About the Author
The critically acclaimed author of Brunelleschi's Dome, Leonardo and the Last Supper, and Machiavelli: Philosopher of Power, King is a native of Canada who has lived in England since 1992, currently outside Oxford. He is a devoted cyclist and hikes regularly in both the Pyrenees and the Canadian Rockies. "In 2002—03, two books of his were published in the United States, Domino, about the world of masquerades and opera in 18th century London and the New York Times bestselling Michelangelo and the Pope's Ceiling." He holds a Ph.D. in English Literature and moved to England to assume a research position at the University of London.
In Leonardo and the Last Supper, King pursued some commonly-held myths about the painting "The Last Supper," including that Mary Magdalen is not represented in the painting, a idea that may have arisen with Dan Brown's 2003 book The Da Vinci Code. Of Leonardo, who sometimes had trouble finishing his masterpieces, King has said, "Had Leonardo died in 1494, he would be virtually unknown today" King says. "Because most of the things that he is known for today—The Last Supper, the Mona Lisa, the anatomical drawings—all of those things come after the age of 42. We think of him as a genius who could succeed at anything he turned his hand to. But until he was in his 40s he had not really fulfilled all his wants." Particularly since life expectancy in Italy at that time was a mere 40 years of age.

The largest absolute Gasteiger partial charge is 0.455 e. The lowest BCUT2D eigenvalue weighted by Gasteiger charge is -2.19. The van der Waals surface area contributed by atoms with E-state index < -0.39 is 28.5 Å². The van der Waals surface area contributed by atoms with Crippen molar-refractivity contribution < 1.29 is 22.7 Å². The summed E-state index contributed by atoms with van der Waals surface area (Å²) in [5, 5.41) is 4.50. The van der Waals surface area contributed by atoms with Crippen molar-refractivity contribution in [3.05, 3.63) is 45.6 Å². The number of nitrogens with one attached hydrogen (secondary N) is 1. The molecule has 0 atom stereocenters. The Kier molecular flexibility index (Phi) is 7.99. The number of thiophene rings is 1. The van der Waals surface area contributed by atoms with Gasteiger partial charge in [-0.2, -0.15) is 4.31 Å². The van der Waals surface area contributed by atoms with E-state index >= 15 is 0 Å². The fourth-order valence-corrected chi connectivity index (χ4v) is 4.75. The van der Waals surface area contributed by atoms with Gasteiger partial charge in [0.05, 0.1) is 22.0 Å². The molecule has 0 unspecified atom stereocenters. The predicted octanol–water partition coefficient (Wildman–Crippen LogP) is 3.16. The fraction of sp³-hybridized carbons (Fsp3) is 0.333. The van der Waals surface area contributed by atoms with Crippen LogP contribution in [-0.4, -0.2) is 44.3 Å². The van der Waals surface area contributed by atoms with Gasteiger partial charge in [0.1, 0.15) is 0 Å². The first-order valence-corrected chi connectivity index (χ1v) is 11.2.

According to Contemporary Authors Online, "While published in Britain in 1995, Domino was not issued in the United States until 2002. According to Emily Melton, who interviewed King for a Booklist article, King knew he wanted to write a novel set in the eighteenth century 'about opera, masquerade, and the exotic Continental world coming into England at that time.' The word domino itself refers to a black cloak and eyeless mask worn to a masquerade. The book's narrator, George Cautley, alternates between two stories: his own, which focuses on his move from rural England to London at age seventeen where he hoped to make his fortune painting portraits of 'Persons of Quality'; and the other, a tale of fifty years earlier, about an on-the-run Italian castrato opera singer, Tristano Venanzio Pieretti, whose romantic indiscretions cause him to seek refuge in London, aided by a character who would also figure in George's life. In her review for Library Journal, Ann Kim observed that 'King effortlessly evokes a lively age of deception and disguise as Cautley is drawn into a web of intrigue spun by beautiful and tempestuous Lady Beauclair.' With 'singer and painter as flawed heroes viewed in tandem,' explained Michael Upchurch in his review for New York Times Book Review, ' Domino weighs the trouble with which a naïve sensibility deciphers the tricky links between artifice and authenticity, art and life.' Upchurch also reflected on King's injection of arcane vocabulary in the novel, noting that sometimes 'narrative momentum is sacrificed to an immersion in the worlds being conjured' but that 'through details like these, the book transports readers well away from the plainer prose and less ornate sartorial styles of our own times.' A critic for Kirkus Reviews acknowledged that Domino is 'diverting and entertaining,' but also remarked that it 'feels overcrowded.' Critic James Neal Webb commented on the BookPage Web site: 'Brimming with exotic locations, duplicitous villains, ladies of questionable morality and quite a few surprises, Domino is a reader's delight that confirms Ross' reputation as a classic storyteller.'"